The Mission of the Press
Since its founding in 1891 as one of the three original divisions of the University of Chicago, the Press has embraced as its mission the obligation to disseminate scholarship of the highest standard and to publish serious works that promote education, foster public understanding, and enrich cultural life. Through our books and journals programs, we seek not only to advance scholarly conversation within and across traditional disciplines but, in keeping with the University of Chicago’s experimental tradition, to help define new areas of knowledge and intellectual endeavor.
In addition to publishing the results of research for communities of scholars, the Press presents innovative scholarship in ways that inform and engage general readers. We develop reference works and educational texts that draw upon and support the emphases of our scholarly programs and that extend the intellectual reach of the Press. We publish significant nonscholarly work by writers, artists, and intellectuals from within and beyond the academy; translations of important foreign-language texts, both historical and contemporary; and books that contribute to the public’s understanding of Chicago and its region. In all of this, the Press is guided by the judgment of individual editors who work to build a broad but coherent publishing program engaged with authors and readers around the world.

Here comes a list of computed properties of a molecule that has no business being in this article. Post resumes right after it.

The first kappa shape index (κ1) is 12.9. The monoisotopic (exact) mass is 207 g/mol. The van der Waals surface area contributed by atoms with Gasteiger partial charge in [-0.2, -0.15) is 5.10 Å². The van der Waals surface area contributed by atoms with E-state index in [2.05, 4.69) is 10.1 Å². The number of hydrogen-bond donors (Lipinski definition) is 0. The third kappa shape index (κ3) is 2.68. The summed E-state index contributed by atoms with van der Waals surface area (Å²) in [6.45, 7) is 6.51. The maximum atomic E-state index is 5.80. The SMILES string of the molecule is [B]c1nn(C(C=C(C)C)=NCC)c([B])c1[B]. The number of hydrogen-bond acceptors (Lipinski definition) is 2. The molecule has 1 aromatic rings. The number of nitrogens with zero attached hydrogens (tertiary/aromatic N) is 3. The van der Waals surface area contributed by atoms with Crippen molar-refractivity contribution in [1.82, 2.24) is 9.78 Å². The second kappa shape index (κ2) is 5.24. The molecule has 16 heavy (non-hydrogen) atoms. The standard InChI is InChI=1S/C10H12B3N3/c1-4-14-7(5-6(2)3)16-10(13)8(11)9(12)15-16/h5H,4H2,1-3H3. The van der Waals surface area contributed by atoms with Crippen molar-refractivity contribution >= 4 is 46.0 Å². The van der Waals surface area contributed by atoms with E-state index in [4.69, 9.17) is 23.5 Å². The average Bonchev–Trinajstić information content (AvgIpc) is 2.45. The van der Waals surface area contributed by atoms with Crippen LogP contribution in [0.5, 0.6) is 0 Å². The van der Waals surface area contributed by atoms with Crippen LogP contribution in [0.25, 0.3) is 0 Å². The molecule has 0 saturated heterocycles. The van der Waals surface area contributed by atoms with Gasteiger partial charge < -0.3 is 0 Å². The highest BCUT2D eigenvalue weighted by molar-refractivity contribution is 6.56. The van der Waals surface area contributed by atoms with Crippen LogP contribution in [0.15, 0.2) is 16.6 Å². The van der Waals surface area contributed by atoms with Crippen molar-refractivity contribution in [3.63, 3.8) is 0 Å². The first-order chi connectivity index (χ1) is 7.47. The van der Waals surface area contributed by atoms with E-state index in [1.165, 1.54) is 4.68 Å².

The Press also recognizes the obligation to match the form of our publications to our readers’ needs by pursuing innovations in print and nonprint technologies. In our books and journals programs as well as in our distribution business, the Press pioneers new ways of extending the availability and accessibility of knowledge, and the intellectual exchange that thrives on them.
The history of the Press shows how these ideals have been put into practice.